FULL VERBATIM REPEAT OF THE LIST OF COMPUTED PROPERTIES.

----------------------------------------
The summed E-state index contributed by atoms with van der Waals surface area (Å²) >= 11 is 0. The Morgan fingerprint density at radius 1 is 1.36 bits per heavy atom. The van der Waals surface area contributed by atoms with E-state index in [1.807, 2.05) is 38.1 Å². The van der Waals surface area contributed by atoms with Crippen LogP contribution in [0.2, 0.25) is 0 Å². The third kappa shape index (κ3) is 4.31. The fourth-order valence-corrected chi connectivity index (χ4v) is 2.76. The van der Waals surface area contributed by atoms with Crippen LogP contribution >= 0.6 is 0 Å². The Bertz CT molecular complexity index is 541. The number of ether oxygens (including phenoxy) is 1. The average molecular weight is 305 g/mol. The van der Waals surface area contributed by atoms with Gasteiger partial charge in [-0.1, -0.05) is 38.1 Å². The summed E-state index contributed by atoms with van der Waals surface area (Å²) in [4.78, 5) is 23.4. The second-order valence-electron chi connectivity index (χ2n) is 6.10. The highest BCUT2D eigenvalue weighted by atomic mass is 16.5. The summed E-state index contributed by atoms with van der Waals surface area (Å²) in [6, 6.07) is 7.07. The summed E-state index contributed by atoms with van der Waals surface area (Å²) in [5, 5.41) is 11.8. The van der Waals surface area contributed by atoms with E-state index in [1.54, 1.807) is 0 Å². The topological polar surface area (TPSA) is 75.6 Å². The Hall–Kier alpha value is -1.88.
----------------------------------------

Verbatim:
The summed E-state index contributed by atoms with van der Waals surface area (Å²) >= 11 is 0. The Morgan fingerprint density at radius 1 is 1.36 bits per heavy atom. The van der Waals surface area contributed by atoms with E-state index in [1.807, 2.05) is 38.1 Å². The van der Waals surface area contributed by atoms with Crippen LogP contribution in [0.2, 0.25) is 0 Å². The third kappa shape index (κ3) is 4.31. The fourth-order valence-corrected chi connectivity index (χ4v) is 2.76. The van der Waals surface area contributed by atoms with Crippen LogP contribution >= 0.6 is 0 Å². The Bertz CT molecular complexity index is 541. The number of ether oxygens (including phenoxy) is 1. The average molecular weight is 305 g/mol. The van der Waals surface area contributed by atoms with Gasteiger partial charge in [-0.1, -0.05) is 38.1 Å². The summed E-state index contributed by atoms with van der Waals surface area (Å²) in [4.78, 5) is 23.4. The second-order valence-electron chi connectivity index (χ2n) is 6.10. The highest BCUT2D eigenvalue weighted by atomic mass is 16.5. The summed E-state index contributed by atoms with van der Waals surface area (Å²) in [6, 6.07) is 7.07. The summed E-state index contributed by atoms with van der Waals surface area (Å²) in [5, 5.41) is 11.8. The van der Waals surface area contributed by atoms with E-state index in [1.54, 1.807) is 0 Å². The topological polar surface area (TPSA) is 75.6 Å². The Hall–Kier alpha value is -1.88.